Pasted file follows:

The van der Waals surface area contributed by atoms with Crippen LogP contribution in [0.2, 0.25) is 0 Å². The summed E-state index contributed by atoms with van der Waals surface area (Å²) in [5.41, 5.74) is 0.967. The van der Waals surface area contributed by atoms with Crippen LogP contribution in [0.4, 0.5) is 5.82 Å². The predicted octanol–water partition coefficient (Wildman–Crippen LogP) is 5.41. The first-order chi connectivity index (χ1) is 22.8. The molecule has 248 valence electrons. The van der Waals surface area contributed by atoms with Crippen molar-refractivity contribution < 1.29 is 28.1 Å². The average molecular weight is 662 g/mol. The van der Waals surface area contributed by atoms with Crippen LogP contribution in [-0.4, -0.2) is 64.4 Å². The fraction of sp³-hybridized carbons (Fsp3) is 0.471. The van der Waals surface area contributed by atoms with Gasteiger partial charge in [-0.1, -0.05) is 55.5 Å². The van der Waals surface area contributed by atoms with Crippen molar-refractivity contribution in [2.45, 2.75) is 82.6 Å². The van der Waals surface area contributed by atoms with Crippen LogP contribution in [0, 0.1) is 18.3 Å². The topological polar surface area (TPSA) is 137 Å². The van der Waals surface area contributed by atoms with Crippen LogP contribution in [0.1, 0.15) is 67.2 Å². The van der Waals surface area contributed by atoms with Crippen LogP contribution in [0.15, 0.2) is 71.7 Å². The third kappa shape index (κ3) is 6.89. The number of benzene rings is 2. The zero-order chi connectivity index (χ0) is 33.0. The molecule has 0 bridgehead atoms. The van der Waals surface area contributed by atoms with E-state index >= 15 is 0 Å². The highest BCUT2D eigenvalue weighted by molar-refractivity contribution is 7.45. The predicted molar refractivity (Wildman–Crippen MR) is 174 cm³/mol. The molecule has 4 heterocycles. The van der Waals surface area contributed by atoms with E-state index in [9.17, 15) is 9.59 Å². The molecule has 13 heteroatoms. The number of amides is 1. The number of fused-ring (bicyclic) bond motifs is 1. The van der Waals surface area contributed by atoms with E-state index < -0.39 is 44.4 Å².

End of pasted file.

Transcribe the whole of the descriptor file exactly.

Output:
The van der Waals surface area contributed by atoms with Crippen LogP contribution in [0.2, 0.25) is 0 Å². The summed E-state index contributed by atoms with van der Waals surface area (Å²) in [5.41, 5.74) is 0.967. The van der Waals surface area contributed by atoms with Crippen LogP contribution in [0.4, 0.5) is 5.82 Å². The predicted octanol–water partition coefficient (Wildman–Crippen LogP) is 5.41. The first-order chi connectivity index (χ1) is 22.8. The molecule has 248 valence electrons. The van der Waals surface area contributed by atoms with Crippen molar-refractivity contribution < 1.29 is 28.1 Å². The average molecular weight is 662 g/mol. The van der Waals surface area contributed by atoms with Crippen LogP contribution in [-0.4, -0.2) is 64.4 Å². The fraction of sp³-hybridized carbons (Fsp3) is 0.471. The van der Waals surface area contributed by atoms with Gasteiger partial charge in [-0.1, -0.05) is 55.5 Å². The van der Waals surface area contributed by atoms with Crippen molar-refractivity contribution in [2.45, 2.75) is 82.6 Å². The van der Waals surface area contributed by atoms with Crippen LogP contribution in [0, 0.1) is 18.3 Å². The topological polar surface area (TPSA) is 137 Å². The van der Waals surface area contributed by atoms with Crippen LogP contribution in [0.1, 0.15) is 67.2 Å². The van der Waals surface area contributed by atoms with Crippen LogP contribution in [0.15, 0.2) is 71.7 Å². The third kappa shape index (κ3) is 6.89. The number of benzene rings is 2. The zero-order chi connectivity index (χ0) is 33.0. The molecule has 0 bridgehead atoms. The van der Waals surface area contributed by atoms with E-state index >= 15 is 0 Å². The highest BCUT2D eigenvalue weighted by molar-refractivity contribution is 7.45. The predicted molar refractivity (Wildman–Crippen MR) is 174 cm³/mol. The molecule has 4 heterocycles. The van der Waals surface area contributed by atoms with E-state index in [9.17, 15) is 9.59 Å². The molecule has 13 heteroatoms. The number of amides is 1. The number of fused-ring (bicyclic) bond motifs is 1. The van der Waals surface area contributed by atoms with E-state index < -0.39 is 44.4 Å².